"It is dominated by international stocks and there is no shortage of perfectly good franchises you can buy into which have strong cashflows and robust business models," he says. "Most of the bad companies have now been flushed out."

He cites Autonomy, the technology firm that grew from research at Cambridge University. "Growing software companies have got amazing economics as they have no debt, costs are relatively flat and everything goes to the bottom line," he says. "Unfortunately, the best tech stocks are always going to be in the United States, but Autonomy is our shining star."

Media companies such as Pearson, which owns the Financial Times, could also be worth a look. "They have been unloved but some are very strong franchises," he says. "And pharmaceutical companies like GlaxoSmithKline are also cheap and robust."

Avoid defensive areas, which could be value traps. "Stocks such as tobacco companies have held up, but you're not going to make money from them soon," Morris adds. "The best place to be is in robust stocks that have fallen and are now recovering."

Paul Feeney at BNY Mellon Asset Management agrees. "It is possible to get yields of around 7 per cent on some of the strongest companies," he says. "None of us can say when the markets will pick up, but you are getting paid in the meantime."

Worrying about particular companies will only be an issue if you opt for a self-select ISA. These products enable you to invest in any quoted company – as long as they are listed on a stock exchange recognised by HM Revenue & Customs – as well as collective schemes, such as unit trusts.

Pick a professional

However, buying companies should come with a severe health warning, points out Ben Yearsley. Anyone going down this route must tread very carefully. "It's dangerous buying individual shares unless you've the time to research them," he says. "One bit of bad news and the price can fall 20 per cent, whereas a fund wouldn't be affected in the same way."

For most ISA investors, buying into a fund will be the most sensible option. As well as giving access to a variety of companies, they will have professionals monitoring the portfolio.

Yearsley suggests sticking to managers with years of experience. He cites Invesco Perpetual's Neil Woodford, Adrian Frost at Artemis and Tony Nutt at Jupiter as three such names.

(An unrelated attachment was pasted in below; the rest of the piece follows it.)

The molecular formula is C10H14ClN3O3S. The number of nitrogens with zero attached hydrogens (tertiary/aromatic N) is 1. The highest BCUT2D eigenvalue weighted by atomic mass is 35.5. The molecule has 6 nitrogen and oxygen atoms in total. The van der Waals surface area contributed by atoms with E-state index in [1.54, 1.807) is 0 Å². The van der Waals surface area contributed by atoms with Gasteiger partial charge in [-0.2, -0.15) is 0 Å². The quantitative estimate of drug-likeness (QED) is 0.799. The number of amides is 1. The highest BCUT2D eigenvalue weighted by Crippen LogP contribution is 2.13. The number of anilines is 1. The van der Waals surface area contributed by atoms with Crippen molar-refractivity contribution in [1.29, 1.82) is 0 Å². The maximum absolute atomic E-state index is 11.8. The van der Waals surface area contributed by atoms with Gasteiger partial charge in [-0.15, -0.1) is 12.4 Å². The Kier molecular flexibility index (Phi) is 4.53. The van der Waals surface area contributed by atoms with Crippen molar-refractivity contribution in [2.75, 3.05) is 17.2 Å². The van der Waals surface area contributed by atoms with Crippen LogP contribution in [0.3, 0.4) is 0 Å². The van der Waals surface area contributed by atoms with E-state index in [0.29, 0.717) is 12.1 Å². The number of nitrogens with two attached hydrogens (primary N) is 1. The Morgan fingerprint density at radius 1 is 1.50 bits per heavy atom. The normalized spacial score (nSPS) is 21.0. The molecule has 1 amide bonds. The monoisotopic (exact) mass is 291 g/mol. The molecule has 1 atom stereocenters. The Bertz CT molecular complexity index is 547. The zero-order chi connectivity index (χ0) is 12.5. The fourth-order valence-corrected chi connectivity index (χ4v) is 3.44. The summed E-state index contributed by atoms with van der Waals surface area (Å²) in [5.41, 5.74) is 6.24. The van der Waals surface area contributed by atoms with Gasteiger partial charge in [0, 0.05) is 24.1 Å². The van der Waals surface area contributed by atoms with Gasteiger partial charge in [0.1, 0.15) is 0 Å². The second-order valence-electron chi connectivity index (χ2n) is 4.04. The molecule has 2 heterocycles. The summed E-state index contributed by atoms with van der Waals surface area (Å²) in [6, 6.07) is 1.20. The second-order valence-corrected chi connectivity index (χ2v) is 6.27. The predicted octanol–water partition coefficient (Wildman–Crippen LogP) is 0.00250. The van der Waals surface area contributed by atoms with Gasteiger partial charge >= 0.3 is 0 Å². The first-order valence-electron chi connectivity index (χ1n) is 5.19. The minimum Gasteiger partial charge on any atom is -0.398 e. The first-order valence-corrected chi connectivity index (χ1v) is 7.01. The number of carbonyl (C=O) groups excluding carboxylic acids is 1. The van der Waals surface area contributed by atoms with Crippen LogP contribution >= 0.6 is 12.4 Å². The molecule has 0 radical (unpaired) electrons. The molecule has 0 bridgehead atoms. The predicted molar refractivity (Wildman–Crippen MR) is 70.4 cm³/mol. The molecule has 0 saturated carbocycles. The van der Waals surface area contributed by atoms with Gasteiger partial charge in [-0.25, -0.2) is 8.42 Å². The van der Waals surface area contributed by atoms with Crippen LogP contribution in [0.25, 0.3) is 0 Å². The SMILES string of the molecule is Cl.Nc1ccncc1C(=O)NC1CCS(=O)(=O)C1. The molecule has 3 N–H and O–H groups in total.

He also advises putting money in gradually. "Instead of investing a lump sum, phase the money in over a couple of months because everything is so volatile at the moment," he explains.

This can help develop a good savings discipline, adds Hugo Shaw, at financial adviser Bestinvest. "It converts an annual investment amount into more manageable sums of money," he says.

Wherever you invest, don't agonise daily over your ISA because we could be in for further pain, warns Geoff Penrice at Bates Investment Services. "It seems likely that share values will be volatile over the next few months," he says. "It is only when things start to stabilise, together with signs that the recession is bottoming out, that we would expect to see a sustainable increase in values."

Equities Track record

According to figures compiled for 'The Independent' by Moneyfacts.co.uk, someone who had invested £7,000 every year since 1999 would have seen the value of that £70,000 total shrink by £11,864 to £58,136 in the average ISA equity fund. However, those invested in the best performing portfolio – BlackRock's Gold and General Fund – will have cause to celebrate as the value of their investment would have rocketed by more than £100,000 to £171,433.

So how would people have fared by investing regular amounts of £100 a month over the past five years (a total of £6,000) to the same date? The best bet would have been M&G's International Sovereign Bond Fund, turning in a profit of £3,012.96. Among the worst would have been the Rathbone Special Situations Fund – a loss of £3,487.15. Even so, performance will be dependent on the global backdrop and last year's poor performer could well be next year's investment star.